strange behaviors

Cool doings from the natural and human worlds

  • Richard Conniff writes about behavior, in humans and other animals, on two, four, six, and eight legs, plus the occasional slither.

  • Categories

  • Wall of the Dead

  • Advertisements

Archive for the ‘Necrology’ Category

Memorial for a Teacher: Vincent Scully

Posted by Richard Conniff on December 12, 2017

In the late 1960s,  I attended an all-boy parochial high school in Newark, N.J., an uninspiring and sometimes  brutal experience. Then, by some miracle, I was admitted to Yale in April, 1969, and began my undergraduate years that September. What made me recognize it was a miracle was a mid-day lecture, delivered twice a week, in the darkened Yale Law School auditorium, by a brilliant teacher named Vincent Scully. He ranged nimbly–no lyrically–across an entire planet’s worth of art and architecture, and carried us along on the wave of his oratory. Over the course of that semester, he also taught us to step out of ourselves and learn to see the world for ourselves, in a new way, with our own eyes and emotions. 

I still think of my debt to him almost every day. 

Scully died November 30, at 97. Here’s a profile of him I wrote in 2008. It was a final chance to go back to those same lectures and see again the transformation generations of students experienced in the class known to students as “Darkness at Noon.”

by Richard Conniff/Yale Alumni Magazine

At 11:35 on a Monday morning, Vincent Scully walks to the lectern and glances at his watch. As always at the start of a talk, he’s a little tense, like an actor wound up before a play. “Ladies and gentlemen,” he begins, “you will remember the last time I talked to you about…” The lights of the lecture hall go dark and slides appear on the big screen behind him. His voice is soft and hesitant at first, probing for the way forward. He does not use notes or deliver quite the same lecture twice, even after 60 years. But the words soon catch on the flow of images, and that voice, gentle one moment, all gravel and tumult the next, begins to draw his audience with him.

Part of the Scully legend is that he once got so carried away during a lecture that he fell off the stage.

Names and dates to be memorized do not figure largely in what follows. Scully’s goal is to open his students’ eyes, by showing them how he sees and thus how they can begin to see for themselves. So it’s not just an Ionic column, mid-sixth century B.C., up there on the screen. Nor do the volutes of the capital look to him, as others have proposed, like the ringlets of a woman’s hair. Instead, Scully points out how the slender, fluted columns rise like jets of water, lifting the broad horizontal entablature of the temple, then flowing out to either side. “You can make that shape with a paddle in the water,” he says, of the scrolls on the capital. “It’s geometric. It’s hydraulic.”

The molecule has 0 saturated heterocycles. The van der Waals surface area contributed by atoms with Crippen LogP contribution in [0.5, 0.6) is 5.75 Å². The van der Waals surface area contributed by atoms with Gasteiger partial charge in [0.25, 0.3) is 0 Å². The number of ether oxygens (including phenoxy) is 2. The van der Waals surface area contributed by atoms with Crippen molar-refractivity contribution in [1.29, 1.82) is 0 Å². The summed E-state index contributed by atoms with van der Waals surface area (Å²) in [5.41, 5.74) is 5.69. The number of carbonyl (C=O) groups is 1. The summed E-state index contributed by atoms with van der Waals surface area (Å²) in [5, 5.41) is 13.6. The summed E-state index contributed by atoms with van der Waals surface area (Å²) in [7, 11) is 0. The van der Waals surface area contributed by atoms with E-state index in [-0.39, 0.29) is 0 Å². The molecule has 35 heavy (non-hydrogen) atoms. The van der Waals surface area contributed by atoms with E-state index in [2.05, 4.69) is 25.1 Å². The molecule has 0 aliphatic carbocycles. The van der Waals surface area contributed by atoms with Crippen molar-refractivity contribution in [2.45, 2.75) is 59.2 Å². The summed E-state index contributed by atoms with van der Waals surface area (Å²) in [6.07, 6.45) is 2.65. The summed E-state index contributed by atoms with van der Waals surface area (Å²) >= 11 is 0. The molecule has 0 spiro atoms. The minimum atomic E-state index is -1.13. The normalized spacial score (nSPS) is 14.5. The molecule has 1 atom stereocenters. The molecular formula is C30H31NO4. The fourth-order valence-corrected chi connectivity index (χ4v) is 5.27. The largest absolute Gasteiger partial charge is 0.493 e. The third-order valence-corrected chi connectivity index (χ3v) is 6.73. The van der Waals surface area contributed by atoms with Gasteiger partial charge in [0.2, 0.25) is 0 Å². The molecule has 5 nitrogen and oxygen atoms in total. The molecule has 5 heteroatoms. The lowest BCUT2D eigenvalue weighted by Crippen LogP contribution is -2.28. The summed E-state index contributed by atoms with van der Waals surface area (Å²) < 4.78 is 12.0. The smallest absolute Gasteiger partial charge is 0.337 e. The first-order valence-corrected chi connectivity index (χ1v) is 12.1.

He stands off to one side of the stage, the smudge of reflected light from the lectern making a ghostly presence of his reddened face and the pale double curve of the eyebrows. He cants himself toward the slides, and his hands reach out, turning and undulating, as if he means to conjure the image to life on the stage. When he shows the huge choir window behind the altar at Chartres, Read the rest of this entry »

Advertisements

Posted in Necrology | Tagged: , , , | Leave a Comment »

How To Be Dead

Posted by Richard Conniff on July 7, 2017

09conniffWEB-master768

(Illustration: JooHee Yoon)

by Richard Conniff/The New York Times

Years ago, doing some research in England on moles — the burrowing kind — I paid a visit to the grave of Kenneth Grahame. As author of “The Wind in the Willows,” Grahame was the creator of the fictional Mole, a mild-mannered character beloved by children everywhere for messing about in boats, bumbling dimly into the Wild Wood and otherwise misadventuring with Ratty, Badger and Mr. Toad of Toad Hall.

There were plenty of things poignant about the grave. But what struck me most was that all of Grahame’s characters would have been at home there. Holywell Cemetery, off a busy road in the heart of Oxford, is both a graveyard and a wildlife refuge. Footpaths wind through shrubby undergrowth, and the graves support a natural succession of snowdrops, daffodils and so on through the seasons. Moles no doubt burrow there, and toads do whatever it is that toads do. (But please tell me it involves tootling about in motorcars and flinging coins to urchins.)

I doubt that I put it in so many words at the time, but the thought has lately come back to me: This is how I want to be dead. That is, Read the rest of this entry »

Posted in Conservation and Extinction, Necrology | Tagged: , , , , | 2 Comments »

Gone Before Beginning

Posted by Richard Conniff on June 11, 2011

This is a sad addition to the Wall of the Dead, not least because it was such a needless death.  This account comes from the Purdue University student newspaper for June 8:

A 21-year-old Purdue student, who had a life-long passion for reptiles, died on Friday while on a volunteer trip to the Cayman Islands with the Blue Iguana Recovery Program.Daniel Hamilton, senior in the College of Agriculture, died from hyperthermia, or heat stroke. He was found in the thick bush in Grand Cayman where he was taken by paramedics to a hospital but later died. He was from Hebron, Ind.

The resonating message from family and friends close to Hamilton was that his passion has always been reptiles and wildlife …

Field work can be dangerous.   But dying of heat stroke on a Caribbean resort island is absurd.  People who organize these expeditions need to protect their volunteers better from such obvious hazards.

Posted in Necrology | 1 Comment »